\begin{align}\text{where,}& \\ &e \in \mathbb{R} : e= x - x_d \text{ is the error in system state} \\ &x_d \text{ is the desired state} \\ &e^{(r)}\text{ represents the r}^{th}\text{ derivative wrt time of }e \\ &\sigma_r\text{ are chosen such that the monic polynomial formed using them as coefficients is Hurwitz}\end{align}

The insensitivity of SMC to model uncertainties becomes clear if we consider the following problem:

Consider that the system in consideration is given by the following dynamics, $$x^{(n)} = f(\textbf{x}) + g(\textbf{x})u\tag{2}$$ \begin{align}\text{where,} & \\ &\textbf{x}\in\mathbb{R}^{(n-1)}: \textbf{x} = \begin{bmatrix}x \ \dot{x} \ .... \ x^{(n-1)}\end{bmatrix}^{T} \text{ is the system state} \\ &f, g \in \mathbb{R}\text{ are scalar functions assumed smooth} \\ &u \text{ is the control input}\end{align}

For conciseness, assume that $g(\textbf{x}) = 1$, but the derivation extends trivially to the general case, and that the following relation is known, $$\mid\text{ }f - \hat{f}\mid\text{ } \leq \text{ F} \tag{3}$$

where, $\text{ }F\text{ is a constant , }\hat{f}\text{ is our estimate on the dynamics, i.e., on f. }$

Now taking derivative of (1): \begin{align}&\dot{s} = x^{(n)} - x_d^{(n)} + \sigma_{n-2}e^{(n-1)}\text{ + ...} \\ \implies\text{ } & \dot{s} = f + u - v\tag{from (2)}\end{align}

where, $v = x_d^{(n)} - \sigma_{n-2}e^{(n-1)}\text{ + ...}$

Let u = $v - \hat{f} -Ksgn(s)$ where K is a constant whose value will be made clear further. Now consider the Lyapunov function, \begin{align} & V = \frac{1}{2}s^2 \\ \implies\text{ } & \dot{V} = s\dot{s} \\ \implies\text{ } &\dot{V} = s(f + u - v) \\ \implies\text{ } & \dot{V} = s(f - \hat{f} - Ksgn(s))\end{align}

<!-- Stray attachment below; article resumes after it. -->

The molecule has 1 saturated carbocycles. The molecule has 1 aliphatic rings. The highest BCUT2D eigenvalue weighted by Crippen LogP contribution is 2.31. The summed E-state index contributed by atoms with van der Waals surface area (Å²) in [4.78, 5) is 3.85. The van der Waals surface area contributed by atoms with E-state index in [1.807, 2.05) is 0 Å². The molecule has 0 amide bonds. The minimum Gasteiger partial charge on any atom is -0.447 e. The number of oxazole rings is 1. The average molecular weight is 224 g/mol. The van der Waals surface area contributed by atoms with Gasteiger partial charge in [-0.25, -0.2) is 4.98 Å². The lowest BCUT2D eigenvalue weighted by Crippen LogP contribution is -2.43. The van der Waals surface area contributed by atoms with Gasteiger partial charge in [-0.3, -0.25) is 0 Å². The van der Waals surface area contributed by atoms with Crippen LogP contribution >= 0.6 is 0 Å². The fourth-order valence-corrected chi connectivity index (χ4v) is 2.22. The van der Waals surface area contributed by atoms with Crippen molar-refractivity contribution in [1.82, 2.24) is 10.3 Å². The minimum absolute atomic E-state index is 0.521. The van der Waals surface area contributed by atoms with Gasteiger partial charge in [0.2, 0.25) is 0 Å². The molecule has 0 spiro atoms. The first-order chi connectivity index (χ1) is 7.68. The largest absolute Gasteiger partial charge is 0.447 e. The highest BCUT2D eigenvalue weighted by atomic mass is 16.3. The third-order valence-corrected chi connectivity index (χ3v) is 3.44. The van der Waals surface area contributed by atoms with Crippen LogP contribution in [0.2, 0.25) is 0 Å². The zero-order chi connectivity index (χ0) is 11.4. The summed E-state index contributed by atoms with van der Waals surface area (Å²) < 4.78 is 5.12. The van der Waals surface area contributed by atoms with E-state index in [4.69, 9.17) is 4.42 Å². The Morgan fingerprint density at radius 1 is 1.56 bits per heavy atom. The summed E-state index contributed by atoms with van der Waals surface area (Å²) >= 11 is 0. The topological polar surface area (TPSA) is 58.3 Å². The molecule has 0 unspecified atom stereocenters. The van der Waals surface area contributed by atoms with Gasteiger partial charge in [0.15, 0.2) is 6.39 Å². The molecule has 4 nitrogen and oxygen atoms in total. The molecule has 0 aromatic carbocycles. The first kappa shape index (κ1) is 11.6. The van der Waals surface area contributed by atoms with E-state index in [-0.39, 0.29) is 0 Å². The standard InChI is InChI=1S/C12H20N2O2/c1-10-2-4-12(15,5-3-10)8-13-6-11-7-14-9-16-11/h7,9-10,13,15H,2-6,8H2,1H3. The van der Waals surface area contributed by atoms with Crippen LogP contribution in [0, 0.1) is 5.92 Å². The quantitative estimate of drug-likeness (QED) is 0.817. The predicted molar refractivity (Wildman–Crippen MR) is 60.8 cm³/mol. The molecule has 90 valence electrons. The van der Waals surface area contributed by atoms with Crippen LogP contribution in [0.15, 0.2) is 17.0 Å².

if we chose, K = F + $\eta$, where $\eta > 0$ then, $$\dot{V} \leq -\eta\mid{s}\text{ }\mid$$

Thus, by Lyapunov theory we have finite convergence of $s$ to $0$. How does this help? When $s = 0$, from (1), $$e^{(n-1)} + \sum_{r = 0}^{n-2}\sigma_re^{(r)} = 0$$ which represents a stable error dynamics, which asymptotically dies down. Thus, we have formulated a control law that does its best to "cancel" out the dynamics (by using our estimate) and then we have also taken care of the uncertainty.

There is tons of literature on SMC and it is definitely worth a read. Rate of convergence is decided by your choice of the parameters and you cannot really compare it to optimal controllers as its a whole different ballpark.

• So what's the reason why Optimal Control is more used that Robust Control? – Daniel Mårtensson Jun 26 '18 at 18:23
• As far as SMC is concerned, it has a lot of undesirable behaviour. The control law is discontinuous in $s$, and thus there is occurence of high frequency oscillations called "chattering" which can damage actuators, or even excite unmodelled dynamics. – BabaYaga Jun 26 '18 at 18:26
• Also, as far as practical implementation is concerned, even PID can control a highly nonlinear system like the quadrotor with incorrect model parameters, but its not the "right" way to do it. But when the industry involved has the resources, its always preferred to do an extensive system identification, linearise the system, and then use linear or optimal control methods, like in aircraft, where the dynamics are linearised about every operating point. – BabaYaga Jun 26 '18 at 18:27
• You mean that the industri using adaptive controllers? – Daniel Mårtensson Jun 26 '18 at 18:32
• Adaptive controllers are another class of nonlinear controllers. In the simplest case if your dynamics are in a particular form, you can use pure adaptive control. However it can also be coupled with fuzzy systems or neural networks to create truly powerful controllers. But one should remember that these are, as of now, of little practical use. If you want a better idea about adaptive control, best to read the literature or you could ask a new question. I'd be happy to answer. – BabaYaga Jun 26 '18 at 18:34